Solarstone’s Pure Trance brand celebrates a decade plus of accomplishment with its tenth compilation release.
How do you cultivate what you care for? How do you put your money where your mouth is? Over a decade ago, Rich Mowatt — aka Solarstone — decided that trance needed a new rock from which to set forth. Pure Trance, a movement born from his perceived dilution of the genre’s sound, celebrates the inherent beauty of his vision for trance.
The concept broke beyond its shackles over the years since, gravitating around a core defining trance as a mood more than a set of stylistic traits. Pure Trance was not bound to genre limitations. Instead, it expanded to include progressive, breakbeat, and harder, more energetic sounds while retaining the strong melodies at the core of the label’s identity.
Pure Trance Vol. 10, as it is, represents more than simply a music compilation. It offers the sonic tapestry for Solarstone to lay out new foundations. The three mixes cultivate the pillars that represent the varied sounds of trance — from deep and raw to energetic and captivating. Solarstone’s release of the compilation captures the pivot point of trance as art form under his tutelage.
In celebration of the tenth volume of Pure Trance, and as recognition for the movement’s goals, let’s examine the success and failures of Pure Trance over the past decade.
Join in and get deeper in by grabbing your own copy of Pure Trance Vol. 10 by Solarstone!
Stream Solarstone – Pure Trance Vol. 10 on Spotify:
Pure Trance releases us by doing away with genre expectations.
Perhaps the biggest accolade of the compilation series is the depth of sound and moods it provides. Pure Trance, as a series, weaves the emotions of smooth deep progressive, emotive melodic trance, and a touch of excursions into broken beats. It is this variety — from the depths of progressive with Forerunners and Gai Barone, to the high-impact energy of Factor B, Bryan Kearney, and Sneijder — that provides fans a foundation for the search for emotions in their dance music.
As Solarstone set out to remind us, he mandates another mantra of today’s Pure Trance movement: “Be proud of what makes you feel good.” The compilation series underscores that exact emphasis. These are records that cater to the beauty of trance as a mood, not as a genre.
Solarstone, with help from those talents tapped along the way to support the series, weaves a veritable sonic tapestry of good feelings. It is about finding serenity on a dance floor, gliding to the grooves, and living in the moments collectively shared between nightclubs and festivals the world over.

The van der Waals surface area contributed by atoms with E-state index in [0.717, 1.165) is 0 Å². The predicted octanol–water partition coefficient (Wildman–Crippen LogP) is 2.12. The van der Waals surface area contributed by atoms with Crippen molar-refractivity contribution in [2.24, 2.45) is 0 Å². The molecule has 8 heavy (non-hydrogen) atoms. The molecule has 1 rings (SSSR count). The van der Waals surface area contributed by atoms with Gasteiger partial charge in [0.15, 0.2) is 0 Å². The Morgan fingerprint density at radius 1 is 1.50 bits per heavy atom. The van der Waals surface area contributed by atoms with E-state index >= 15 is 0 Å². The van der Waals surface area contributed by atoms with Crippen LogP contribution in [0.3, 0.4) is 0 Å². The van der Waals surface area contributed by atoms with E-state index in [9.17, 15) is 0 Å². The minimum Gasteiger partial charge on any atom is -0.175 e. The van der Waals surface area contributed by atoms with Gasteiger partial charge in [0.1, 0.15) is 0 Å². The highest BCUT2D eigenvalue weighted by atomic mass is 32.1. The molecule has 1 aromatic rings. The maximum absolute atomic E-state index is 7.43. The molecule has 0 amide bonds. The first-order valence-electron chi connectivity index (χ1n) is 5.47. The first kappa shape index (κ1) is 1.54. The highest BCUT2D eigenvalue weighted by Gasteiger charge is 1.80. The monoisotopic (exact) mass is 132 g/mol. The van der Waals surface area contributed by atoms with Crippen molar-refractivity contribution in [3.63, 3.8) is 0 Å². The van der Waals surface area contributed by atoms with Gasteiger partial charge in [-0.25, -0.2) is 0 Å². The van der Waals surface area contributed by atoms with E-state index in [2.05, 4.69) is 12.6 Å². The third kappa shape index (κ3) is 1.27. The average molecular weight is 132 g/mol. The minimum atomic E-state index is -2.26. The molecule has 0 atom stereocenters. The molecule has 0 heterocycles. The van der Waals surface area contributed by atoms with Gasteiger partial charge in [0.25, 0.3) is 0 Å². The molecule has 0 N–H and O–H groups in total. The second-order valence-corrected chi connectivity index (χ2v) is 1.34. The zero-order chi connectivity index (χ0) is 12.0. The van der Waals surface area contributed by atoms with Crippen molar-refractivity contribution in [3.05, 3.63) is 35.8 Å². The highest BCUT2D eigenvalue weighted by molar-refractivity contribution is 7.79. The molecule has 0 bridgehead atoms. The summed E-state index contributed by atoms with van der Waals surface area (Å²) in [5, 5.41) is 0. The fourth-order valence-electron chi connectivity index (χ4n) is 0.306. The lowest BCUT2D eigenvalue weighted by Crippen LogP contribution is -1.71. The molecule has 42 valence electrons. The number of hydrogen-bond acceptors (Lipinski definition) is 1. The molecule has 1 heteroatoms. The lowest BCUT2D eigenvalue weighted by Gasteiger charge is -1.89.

In sharing that serenity, the floor is open for all join us in the moment of bliss. On this tenth excursion, Solarstone crafts three mixes that blend expectations into a blanket of sound ready for the cooler months.
Pure Trance offers an invitation to the unfamiliar.
The greatest issue trance must overcome is its own preconceptions of what it is.
Decades ago, the music marketplace tainted the word “trance” in ways the genre never really overcame. Pure Trance scoffs at this notion. Instead, the series excels at catering to both old fans and new by maintaining a subtle continuity. Solarstone’s history as a tastemaker spins a thread from the millennial heydays of the genre to the present. His taste always centers around fusing groove with melody in a way that entrances the listener.
He attracts new listeners by breathing life into trance with respect to general market trends. This includes signing new talent, of course. It also entails playing with the sensibilities of the old sound in a new package. Solarstone does not chase the modern pop trends in the genre. Instead, he weaves trance together with deeper cuts, allowing the edges of other genres to play with the whimsy of melodies that constitute trance.
In this tenth volume, Macker’s “Arrakis” plays somewhere between classic progressive house and melodic techno. The latter genre is currently in vogue, reflecting how Solarstone caters to new listeners. Solarstone’s “Stripped Retouch” of Barrett & Bridger’s “Classic Dreams” mixes nostalgia with modern sounds as well in a nod to older fans. Collide The Sky’s techno-infused remix of Solarstone’s own “Leap Of Faith” offers yet another example of the power of exploration in this most recent entry in mix series.
Journey is emphasized above all else.
Trance is at its strongest when it takes you on a journey. In our hectic world, it is easy to forget to take a moment to breathe and soak it in. After the global explosion of the big room movement, some of the subtlety of house, trance, and techno felt lost. The market focused instead on party atmosphere and big, energetic drops. These have their place, but did we sacrifice the emotion in music for the overabundance of “three, two, one, everybody jump!” moments?